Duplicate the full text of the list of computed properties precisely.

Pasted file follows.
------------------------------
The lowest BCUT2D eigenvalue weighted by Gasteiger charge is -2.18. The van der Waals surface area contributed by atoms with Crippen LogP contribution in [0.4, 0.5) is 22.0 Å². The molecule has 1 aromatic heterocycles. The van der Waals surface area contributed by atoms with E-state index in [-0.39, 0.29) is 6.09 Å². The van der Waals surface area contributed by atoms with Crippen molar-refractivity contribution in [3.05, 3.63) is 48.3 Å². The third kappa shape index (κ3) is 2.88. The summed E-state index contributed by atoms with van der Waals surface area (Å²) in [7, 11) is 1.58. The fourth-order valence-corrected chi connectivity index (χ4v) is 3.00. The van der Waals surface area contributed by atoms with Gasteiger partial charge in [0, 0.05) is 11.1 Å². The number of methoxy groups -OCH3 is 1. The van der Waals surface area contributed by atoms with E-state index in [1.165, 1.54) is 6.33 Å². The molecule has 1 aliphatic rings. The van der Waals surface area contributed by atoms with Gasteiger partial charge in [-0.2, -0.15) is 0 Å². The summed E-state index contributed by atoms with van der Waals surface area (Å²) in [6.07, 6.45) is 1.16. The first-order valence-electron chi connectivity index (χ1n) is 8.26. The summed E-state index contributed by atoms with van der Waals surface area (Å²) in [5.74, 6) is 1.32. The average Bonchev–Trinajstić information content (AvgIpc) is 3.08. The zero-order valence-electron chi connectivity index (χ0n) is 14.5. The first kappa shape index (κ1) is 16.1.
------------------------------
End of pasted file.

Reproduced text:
The lowest BCUT2D eigenvalue weighted by Gasteiger charge is -2.18. The van der Waals surface area contributed by atoms with Crippen LogP contribution in [0.4, 0.5) is 22.0 Å². The molecule has 1 aromatic heterocycles. The van der Waals surface area contributed by atoms with E-state index in [-0.39, 0.29) is 6.09 Å². The van der Waals surface area contributed by atoms with Crippen molar-refractivity contribution in [3.05, 3.63) is 48.3 Å². The third kappa shape index (κ3) is 2.88. The summed E-state index contributed by atoms with van der Waals surface area (Å²) in [7, 11) is 1.58. The fourth-order valence-corrected chi connectivity index (χ4v) is 3.00. The van der Waals surface area contributed by atoms with Gasteiger partial charge in [0, 0.05) is 11.1 Å². The number of methoxy groups -OCH3 is 1. The van der Waals surface area contributed by atoms with E-state index in [1.165, 1.54) is 6.33 Å². The molecule has 1 aliphatic rings. The van der Waals surface area contributed by atoms with Gasteiger partial charge in [-0.2, -0.15) is 0 Å². The summed E-state index contributed by atoms with van der Waals surface area (Å²) in [6.07, 6.45) is 1.16. The first-order valence-electron chi connectivity index (χ1n) is 8.26. The summed E-state index contributed by atoms with van der Waals surface area (Å²) in [5.74, 6) is 1.32. The average Bonchev–Trinajstić information content (AvgIpc) is 3.08. The zero-order valence-electron chi connectivity index (χ0n) is 14.5. The first kappa shape index (κ1) is 16.1.